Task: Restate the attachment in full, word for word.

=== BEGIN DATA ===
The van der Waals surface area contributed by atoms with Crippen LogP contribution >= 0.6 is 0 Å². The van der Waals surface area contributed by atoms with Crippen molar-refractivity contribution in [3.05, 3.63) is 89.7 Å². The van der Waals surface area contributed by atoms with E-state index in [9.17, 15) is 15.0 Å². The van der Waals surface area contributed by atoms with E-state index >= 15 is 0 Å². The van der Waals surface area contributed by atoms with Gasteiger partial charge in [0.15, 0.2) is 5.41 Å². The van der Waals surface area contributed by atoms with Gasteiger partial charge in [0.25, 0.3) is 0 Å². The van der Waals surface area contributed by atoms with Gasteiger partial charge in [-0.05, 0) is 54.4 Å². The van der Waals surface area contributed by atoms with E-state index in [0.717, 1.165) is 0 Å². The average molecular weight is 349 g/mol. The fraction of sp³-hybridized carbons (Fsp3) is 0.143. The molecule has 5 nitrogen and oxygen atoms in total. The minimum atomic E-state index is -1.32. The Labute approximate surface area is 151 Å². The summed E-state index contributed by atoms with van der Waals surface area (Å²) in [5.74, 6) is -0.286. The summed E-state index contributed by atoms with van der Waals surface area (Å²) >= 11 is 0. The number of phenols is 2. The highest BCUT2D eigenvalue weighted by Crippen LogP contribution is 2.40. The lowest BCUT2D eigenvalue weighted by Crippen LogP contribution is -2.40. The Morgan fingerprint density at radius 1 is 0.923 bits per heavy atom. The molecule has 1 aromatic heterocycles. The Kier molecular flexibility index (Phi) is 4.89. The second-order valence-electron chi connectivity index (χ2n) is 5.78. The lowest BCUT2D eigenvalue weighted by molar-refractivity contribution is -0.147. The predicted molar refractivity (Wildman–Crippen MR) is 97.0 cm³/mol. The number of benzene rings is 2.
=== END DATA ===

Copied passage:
The van der Waals surface area contributed by atoms with Crippen LogP contribution >= 0.6 is 0 Å². The van der Waals surface area contributed by atoms with Crippen molar-refractivity contribution in [3.05, 3.63) is 89.7 Å². The van der Waals surface area contributed by atoms with E-state index in [9.17, 15) is 15.0 Å². The van der Waals surface area contributed by atoms with E-state index >= 15 is 0 Å². The van der Waals surface area contributed by atoms with Gasteiger partial charge in [0.15, 0.2) is 5.41 Å². The van der Waals surface area contributed by atoms with Gasteiger partial charge in [0.25, 0.3) is 0 Å². The van der Waals surface area contributed by atoms with Gasteiger partial charge in [-0.05, 0) is 54.4 Å². The van der Waals surface area contributed by atoms with E-state index in [0.717, 1.165) is 0 Å². The average molecular weight is 349 g/mol. The fraction of sp³-hybridized carbons (Fsp3) is 0.143. The molecule has 5 nitrogen and oxygen atoms in total. The minimum atomic E-state index is -1.32. The Labute approximate surface area is 151 Å². The summed E-state index contributed by atoms with van der Waals surface area (Å²) in [5.74, 6) is -0.286. The summed E-state index contributed by atoms with van der Waals surface area (Å²) >= 11 is 0. The number of phenols is 2. The highest BCUT2D eigenvalue weighted by Crippen LogP contribution is 2.40. The lowest BCUT2D eigenvalue weighted by Crippen LogP contribution is -2.40. The Morgan fingerprint density at radius 1 is 0.923 bits per heavy atom. The molecule has 1 aromatic heterocycles. The Kier molecular flexibility index (Phi) is 4.89. The second-order valence-electron chi connectivity index (χ2n) is 5.78. The lowest BCUT2D eigenvalue weighted by molar-refractivity contribution is -0.147. The predicted molar refractivity (Wildman–Crippen MR) is 97.0 cm³/mol. The number of benzene rings is 2.